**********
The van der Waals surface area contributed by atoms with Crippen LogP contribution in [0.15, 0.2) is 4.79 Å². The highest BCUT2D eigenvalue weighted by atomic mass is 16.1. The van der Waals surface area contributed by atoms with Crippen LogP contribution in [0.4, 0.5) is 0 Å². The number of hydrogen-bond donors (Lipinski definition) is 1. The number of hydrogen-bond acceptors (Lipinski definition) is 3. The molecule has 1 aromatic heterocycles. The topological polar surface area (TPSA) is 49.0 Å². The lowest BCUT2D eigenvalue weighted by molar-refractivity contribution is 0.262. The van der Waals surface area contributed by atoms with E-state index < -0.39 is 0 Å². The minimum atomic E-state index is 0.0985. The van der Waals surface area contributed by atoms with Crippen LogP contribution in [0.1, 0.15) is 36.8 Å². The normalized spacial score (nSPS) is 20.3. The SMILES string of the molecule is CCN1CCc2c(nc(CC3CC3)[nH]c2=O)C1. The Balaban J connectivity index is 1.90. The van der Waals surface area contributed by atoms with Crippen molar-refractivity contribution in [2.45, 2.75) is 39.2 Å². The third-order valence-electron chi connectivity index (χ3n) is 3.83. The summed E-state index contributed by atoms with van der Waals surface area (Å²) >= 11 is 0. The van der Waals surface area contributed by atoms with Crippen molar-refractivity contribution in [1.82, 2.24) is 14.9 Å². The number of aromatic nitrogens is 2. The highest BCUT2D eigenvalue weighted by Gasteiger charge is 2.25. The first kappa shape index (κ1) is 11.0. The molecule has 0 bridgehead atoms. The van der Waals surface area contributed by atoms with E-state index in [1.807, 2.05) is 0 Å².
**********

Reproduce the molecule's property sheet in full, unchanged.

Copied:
The van der Waals surface area contributed by atoms with Crippen LogP contribution in [0.15, 0.2) is 4.79 Å². The highest BCUT2D eigenvalue weighted by atomic mass is 16.1. The van der Waals surface area contributed by atoms with Crippen LogP contribution in [0.4, 0.5) is 0 Å². The number of hydrogen-bond donors (Lipinski definition) is 1. The number of hydrogen-bond acceptors (Lipinski definition) is 3. The molecule has 1 aromatic heterocycles. The topological polar surface area (TPSA) is 49.0 Å². The lowest BCUT2D eigenvalue weighted by molar-refractivity contribution is 0.262. The van der Waals surface area contributed by atoms with E-state index < -0.39 is 0 Å². The minimum atomic E-state index is 0.0985. The van der Waals surface area contributed by atoms with Crippen LogP contribution in [0.1, 0.15) is 36.8 Å². The normalized spacial score (nSPS) is 20.3. The SMILES string of the molecule is CCN1CCc2c(nc(CC3CC3)[nH]c2=O)C1. The Balaban J connectivity index is 1.90. The van der Waals surface area contributed by atoms with Crippen molar-refractivity contribution in [2.45, 2.75) is 39.2 Å². The third-order valence-electron chi connectivity index (χ3n) is 3.83. The summed E-state index contributed by atoms with van der Waals surface area (Å²) >= 11 is 0. The van der Waals surface area contributed by atoms with Crippen molar-refractivity contribution in [1.82, 2.24) is 14.9 Å². The number of aromatic nitrogens is 2. The highest BCUT2D eigenvalue weighted by Gasteiger charge is 2.25. The first kappa shape index (κ1) is 11.0. The molecule has 0 bridgehead atoms. The van der Waals surface area contributed by atoms with E-state index in [1.807, 2.05) is 0 Å².